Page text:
Further, even if these projects are completed, countries from all over the world will be competing with the U.S. for the output of these projects – most of whom do not have a fraction of the domestic energy resources available that we have available to us in the U.S.
For many of these countries, in a world in which oil supplies may soon peak, there may be few alternatives new sources of energy available. Outbidding the U.S. for the output of these projects, therefore, may literally be the only way for the economies of many of these countries to continue to expand.
This raises significant issues as to: (i) how much LNG realistically will be available to meet U.S. needs, especially given the greater distance of the U.S. from most major potential sources of supply; and (ii) why we would want to compete with these countries when we still have untapped resources here in the U.S. that almost certainly provide a lower cost solution for meeting U.S. need and provide other major benefits to our economy.
In addition, there may even be serious question as to whether it is morally appropriate for us to attempt to outbid these countries for the limited supplies of LNG that are likely to become available on the world market when we have other means to satisfy our energy needs and many other countries do not.
To the extent we are successful in outbidding many of these countries, we may literally be guaranteeing that the growth of their economies will grind to a halt, even though there are other means available to satisfy U.S. needs.
Further, just as significantly, from a purely economic standpoint, the near-certainty of fierce competition for limited available supplies of LNG in a supplied-constrained global market for both natural gas and oil creates a very high likelihood that, in the end, prices for newly available supplies of LNG will be closely tied to the BTU equivalent price of oil (which already is used as the basis for indexing LNG prices in most LNG contracts).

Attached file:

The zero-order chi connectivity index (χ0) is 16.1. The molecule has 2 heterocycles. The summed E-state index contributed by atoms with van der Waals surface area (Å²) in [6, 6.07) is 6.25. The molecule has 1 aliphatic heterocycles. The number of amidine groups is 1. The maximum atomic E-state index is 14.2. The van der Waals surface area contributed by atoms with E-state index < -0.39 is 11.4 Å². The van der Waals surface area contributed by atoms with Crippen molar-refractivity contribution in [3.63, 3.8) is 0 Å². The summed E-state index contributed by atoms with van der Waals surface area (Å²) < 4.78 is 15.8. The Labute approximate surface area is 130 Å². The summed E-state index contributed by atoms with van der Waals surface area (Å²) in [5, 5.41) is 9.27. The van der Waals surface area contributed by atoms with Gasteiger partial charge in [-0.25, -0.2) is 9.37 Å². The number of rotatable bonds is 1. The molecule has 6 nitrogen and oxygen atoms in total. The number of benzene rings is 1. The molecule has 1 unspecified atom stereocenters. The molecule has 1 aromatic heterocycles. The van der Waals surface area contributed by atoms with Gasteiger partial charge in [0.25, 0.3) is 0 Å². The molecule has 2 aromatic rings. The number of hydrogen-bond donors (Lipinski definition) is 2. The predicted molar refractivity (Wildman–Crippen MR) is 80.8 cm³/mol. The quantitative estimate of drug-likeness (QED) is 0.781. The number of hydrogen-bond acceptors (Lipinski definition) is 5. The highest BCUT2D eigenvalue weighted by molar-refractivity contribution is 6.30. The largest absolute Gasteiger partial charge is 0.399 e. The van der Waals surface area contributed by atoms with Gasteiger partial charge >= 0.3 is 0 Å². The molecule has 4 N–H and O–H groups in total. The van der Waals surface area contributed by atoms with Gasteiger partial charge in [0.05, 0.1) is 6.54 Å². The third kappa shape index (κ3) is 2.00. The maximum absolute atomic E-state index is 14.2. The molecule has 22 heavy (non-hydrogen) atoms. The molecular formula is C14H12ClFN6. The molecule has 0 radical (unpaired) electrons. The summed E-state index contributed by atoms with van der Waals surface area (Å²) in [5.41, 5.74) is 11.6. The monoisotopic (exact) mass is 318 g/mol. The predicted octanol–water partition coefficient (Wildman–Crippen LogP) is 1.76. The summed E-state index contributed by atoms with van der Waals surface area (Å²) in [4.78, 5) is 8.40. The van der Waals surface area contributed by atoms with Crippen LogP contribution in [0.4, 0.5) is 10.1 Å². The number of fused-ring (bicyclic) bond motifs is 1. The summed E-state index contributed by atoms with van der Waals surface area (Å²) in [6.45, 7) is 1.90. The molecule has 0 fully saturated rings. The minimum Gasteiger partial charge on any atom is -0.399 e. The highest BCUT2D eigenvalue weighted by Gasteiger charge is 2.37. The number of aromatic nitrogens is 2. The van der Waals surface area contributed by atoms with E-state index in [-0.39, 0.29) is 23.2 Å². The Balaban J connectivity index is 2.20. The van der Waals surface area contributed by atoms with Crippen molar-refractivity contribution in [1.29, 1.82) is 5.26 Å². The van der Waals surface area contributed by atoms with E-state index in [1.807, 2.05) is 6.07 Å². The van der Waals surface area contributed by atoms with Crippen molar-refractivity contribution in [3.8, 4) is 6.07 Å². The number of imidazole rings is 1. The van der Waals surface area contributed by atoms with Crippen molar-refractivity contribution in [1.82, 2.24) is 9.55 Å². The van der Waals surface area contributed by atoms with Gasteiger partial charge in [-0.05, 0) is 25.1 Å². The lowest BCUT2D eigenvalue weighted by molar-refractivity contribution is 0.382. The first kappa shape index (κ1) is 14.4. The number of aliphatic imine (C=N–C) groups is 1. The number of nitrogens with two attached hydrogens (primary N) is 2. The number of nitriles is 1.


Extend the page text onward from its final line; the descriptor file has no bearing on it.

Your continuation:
If LNG ultimately is priced in terms that are functionally equivalent to oil, however, rather than helping to break the emerging link between oil prices and the price of natural gas and electricity, a heavily LNG-dependent strategy for meeting the incremental energy needs of the U.S. economy will virtually guarantee that the price for all three major forms of energy in the U.S. market (i.e., electricity and direct use of oil and natural gas) will rapidly converge.
It is difficult to see, however, why it is in the best interests of the U.S. to head voluntarily down a path in which the prices of all three major forms of energy used in the U.S. market are destined to quickly converge.
There is no need for us to do so.
We still have the ability, if we choose to do so, to supply virtually all of our incremental energy requirements from domestic energy resources (e.g., natural gas, renewable energy, coal and nuclear energy) the pricing of which historically has not been tightly linked to the price of oil and --unlike LNG traded in a global market -- still has the potential to be de-linked from oil in future years.
Virtually the only reason that ordinarily is offered for not pursuing an energy strategy based predominantly on domestic resources is the claim that is sometimes made that LNG is preferable from an environmental standpoint, because it allegedly leads to lower emissions of EPA-regulated air pollutants and greenhouse gases than one of the potential domestic alternative sources of energy (i.e., coal).